• Determine what technologies will be used by each member of the team
  • Establish a future schedule for ongoing team meetings.


2. Use a Collaboration Portal

When you work in the same office, you can simply walk over to a team member’s office and “check-in.” If your team member is across the globe with an 8-hour time difference, “checking in” is a little more difficult. A collaboration portal should be your number one tool to manage the day-to-day activities of your entire time. Choose a portal that allows you to provide support, solve problems and includes these key features:

  • Upload and share status reports
  • Ask questions in a forum or message board area.
  • Project schedule/timeline
  • Project documentation
  • Document sharing capabilities/whiteboarding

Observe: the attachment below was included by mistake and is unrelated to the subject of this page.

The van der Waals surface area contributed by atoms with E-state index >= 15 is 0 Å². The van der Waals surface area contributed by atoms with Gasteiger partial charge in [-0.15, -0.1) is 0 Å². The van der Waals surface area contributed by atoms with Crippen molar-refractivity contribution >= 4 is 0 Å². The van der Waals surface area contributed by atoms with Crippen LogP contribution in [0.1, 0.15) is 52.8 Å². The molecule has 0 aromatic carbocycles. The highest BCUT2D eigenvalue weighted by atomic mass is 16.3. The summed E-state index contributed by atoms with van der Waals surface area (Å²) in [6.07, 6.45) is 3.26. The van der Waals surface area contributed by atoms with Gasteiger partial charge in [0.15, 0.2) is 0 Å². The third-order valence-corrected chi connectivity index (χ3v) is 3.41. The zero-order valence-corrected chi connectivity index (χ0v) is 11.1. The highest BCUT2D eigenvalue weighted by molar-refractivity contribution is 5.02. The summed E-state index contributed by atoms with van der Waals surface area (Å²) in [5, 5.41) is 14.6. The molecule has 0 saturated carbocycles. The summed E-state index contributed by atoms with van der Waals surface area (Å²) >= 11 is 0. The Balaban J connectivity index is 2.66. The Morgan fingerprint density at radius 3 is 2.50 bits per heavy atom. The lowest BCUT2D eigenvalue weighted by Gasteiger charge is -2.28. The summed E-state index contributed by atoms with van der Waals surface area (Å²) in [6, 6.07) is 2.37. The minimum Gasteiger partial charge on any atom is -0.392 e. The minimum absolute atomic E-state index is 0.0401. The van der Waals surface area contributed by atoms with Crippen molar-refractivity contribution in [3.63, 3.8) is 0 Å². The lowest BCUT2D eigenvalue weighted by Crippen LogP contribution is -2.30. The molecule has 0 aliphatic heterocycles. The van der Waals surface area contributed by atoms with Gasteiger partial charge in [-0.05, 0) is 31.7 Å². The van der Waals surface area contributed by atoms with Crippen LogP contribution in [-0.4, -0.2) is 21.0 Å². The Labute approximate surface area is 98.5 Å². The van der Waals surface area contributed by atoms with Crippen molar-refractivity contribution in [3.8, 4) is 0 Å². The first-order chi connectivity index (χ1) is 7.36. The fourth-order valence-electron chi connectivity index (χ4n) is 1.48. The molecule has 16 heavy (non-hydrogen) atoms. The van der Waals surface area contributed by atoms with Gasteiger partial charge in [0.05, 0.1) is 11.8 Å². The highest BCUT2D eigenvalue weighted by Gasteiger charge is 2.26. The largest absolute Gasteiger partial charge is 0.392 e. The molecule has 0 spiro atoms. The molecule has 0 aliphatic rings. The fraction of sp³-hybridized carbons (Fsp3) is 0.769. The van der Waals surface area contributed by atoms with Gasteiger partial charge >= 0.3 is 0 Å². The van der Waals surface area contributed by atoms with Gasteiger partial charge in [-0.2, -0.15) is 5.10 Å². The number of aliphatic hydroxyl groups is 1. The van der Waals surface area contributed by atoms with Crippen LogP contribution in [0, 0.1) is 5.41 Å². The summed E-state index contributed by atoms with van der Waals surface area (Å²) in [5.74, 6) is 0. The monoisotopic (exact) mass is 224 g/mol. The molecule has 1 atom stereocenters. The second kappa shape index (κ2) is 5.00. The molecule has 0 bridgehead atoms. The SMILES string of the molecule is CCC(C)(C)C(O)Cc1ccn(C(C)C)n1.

Depending on your situation, a variety of technologies may be used. For example, email can be effective for sharing information and getting questions answered but it’s not the best tool for

ongoing conversation, problem-solving or decision making. The team would be better served by using a collaboration site or chat room for such situations.


3. Don’t Let Storms Linger

The second stage of Tucker’s Four Stages of Team Development is aptly named, “storming”. This phase is where there is conflict, lack of motivation, disengagement, and failing to meet objectives. This phase will happen every single time – the only difference is how long your team stays here. As the team leader, it’s your job to help the team move through the storm and get to the other side. Ensure that team members are listening to each other, sharing vital information, and participating in discussions. As the team leader, regularly reach out to your virtual team members both as a group and in one-on-one conversations. It is essential to keep tabs on virtual team members to ensure that whatever storms arise and are handled immediately so they do not derail an entire project.